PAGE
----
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Rubens was commissioned by James I to create an allegorical painted ceiling for the new Banqueting House at Whitehall.
Multiple Sketch for the Banqueting House Ceiling by Peter Paul Rubens, 1629-1630
© Tate Collection
- Oil on wooden board Dimensions: 94.7 x 63cm
- Art Fund grant:
- £600,000 ( Total: £5,700,000; Tax remission)
- Acquired in:
The ceiling was designed to celebrate the peaceful union of Scotland and England following the death of Elizabeth I. This work is Rubens's preliminary sketch for seven of the nine eventual compartments of the ceiling. In the centre, the apotheosis of James I is shown set in an oval. At the two shorter sides are processions of children, infant Bacchants and cherubs with chariots, animals, a festoon, and a cornucopia of fruit. At the longer sides, in ovals, are Hercules and Minerva, and personifications of Abundance and Temperance, triumphing over personifications of vices. This work was acquired after a public campaign where donations could be made through a special Art Fund website. This work was acquired with assistance from the Wolfson Foundation.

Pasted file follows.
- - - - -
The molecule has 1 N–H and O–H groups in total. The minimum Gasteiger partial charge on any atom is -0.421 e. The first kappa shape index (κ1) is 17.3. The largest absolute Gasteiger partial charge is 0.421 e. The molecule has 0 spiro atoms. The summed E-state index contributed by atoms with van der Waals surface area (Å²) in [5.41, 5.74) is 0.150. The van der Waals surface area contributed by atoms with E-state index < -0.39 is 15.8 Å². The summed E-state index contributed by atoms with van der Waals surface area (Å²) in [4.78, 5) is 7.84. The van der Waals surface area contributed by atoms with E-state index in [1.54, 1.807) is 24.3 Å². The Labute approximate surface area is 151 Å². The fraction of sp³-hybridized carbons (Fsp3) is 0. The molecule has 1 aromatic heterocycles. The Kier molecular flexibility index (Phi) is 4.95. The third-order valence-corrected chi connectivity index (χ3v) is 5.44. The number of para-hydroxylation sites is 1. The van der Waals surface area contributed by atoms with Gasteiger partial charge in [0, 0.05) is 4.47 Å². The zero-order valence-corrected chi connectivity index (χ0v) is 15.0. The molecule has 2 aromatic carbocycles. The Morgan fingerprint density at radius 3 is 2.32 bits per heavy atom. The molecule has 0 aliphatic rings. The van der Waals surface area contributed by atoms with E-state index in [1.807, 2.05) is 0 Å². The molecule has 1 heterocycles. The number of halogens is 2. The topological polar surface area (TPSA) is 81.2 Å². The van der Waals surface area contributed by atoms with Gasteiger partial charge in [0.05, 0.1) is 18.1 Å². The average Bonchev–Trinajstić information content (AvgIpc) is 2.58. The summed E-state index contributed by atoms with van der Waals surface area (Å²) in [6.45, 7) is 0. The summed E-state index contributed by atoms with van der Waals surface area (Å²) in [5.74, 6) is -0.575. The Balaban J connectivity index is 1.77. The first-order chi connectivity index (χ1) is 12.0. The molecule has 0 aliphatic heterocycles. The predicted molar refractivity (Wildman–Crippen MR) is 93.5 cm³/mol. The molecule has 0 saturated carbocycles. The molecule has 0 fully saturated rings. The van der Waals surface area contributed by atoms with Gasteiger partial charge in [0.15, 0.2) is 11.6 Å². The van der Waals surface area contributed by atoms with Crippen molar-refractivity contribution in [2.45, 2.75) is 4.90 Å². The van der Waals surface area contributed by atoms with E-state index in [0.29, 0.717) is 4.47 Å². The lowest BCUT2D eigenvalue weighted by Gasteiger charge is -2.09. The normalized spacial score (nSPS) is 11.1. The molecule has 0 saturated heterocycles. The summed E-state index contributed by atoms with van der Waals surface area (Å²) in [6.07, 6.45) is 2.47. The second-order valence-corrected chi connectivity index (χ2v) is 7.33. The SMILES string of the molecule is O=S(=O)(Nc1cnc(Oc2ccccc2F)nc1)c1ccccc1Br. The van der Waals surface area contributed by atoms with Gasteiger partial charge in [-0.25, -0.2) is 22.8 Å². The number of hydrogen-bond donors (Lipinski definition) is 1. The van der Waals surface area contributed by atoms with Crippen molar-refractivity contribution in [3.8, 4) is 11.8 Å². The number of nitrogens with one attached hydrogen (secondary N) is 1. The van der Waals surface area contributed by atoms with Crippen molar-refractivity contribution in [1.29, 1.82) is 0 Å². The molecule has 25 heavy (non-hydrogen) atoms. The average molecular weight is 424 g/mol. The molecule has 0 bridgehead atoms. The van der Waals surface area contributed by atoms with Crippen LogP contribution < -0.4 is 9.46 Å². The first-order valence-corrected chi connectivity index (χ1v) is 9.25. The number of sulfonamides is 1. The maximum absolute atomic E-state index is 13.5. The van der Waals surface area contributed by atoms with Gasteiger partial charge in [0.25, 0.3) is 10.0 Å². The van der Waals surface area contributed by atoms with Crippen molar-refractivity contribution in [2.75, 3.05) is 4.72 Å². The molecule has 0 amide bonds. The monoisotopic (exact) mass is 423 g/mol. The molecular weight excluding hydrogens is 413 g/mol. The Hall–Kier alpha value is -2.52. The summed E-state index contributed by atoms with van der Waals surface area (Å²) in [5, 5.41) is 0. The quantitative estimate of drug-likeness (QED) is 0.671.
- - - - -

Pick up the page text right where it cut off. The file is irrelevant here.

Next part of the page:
? Acquired in Rome by a syndicate including Thomas Trevor, 2nd Viscount Hampden, Motteux and O'Brien; Christie's, 1799; private collection; Glynde Place, Glynde; by descent to Mrs H Brand; by descent to Lord Hampden of Glynde.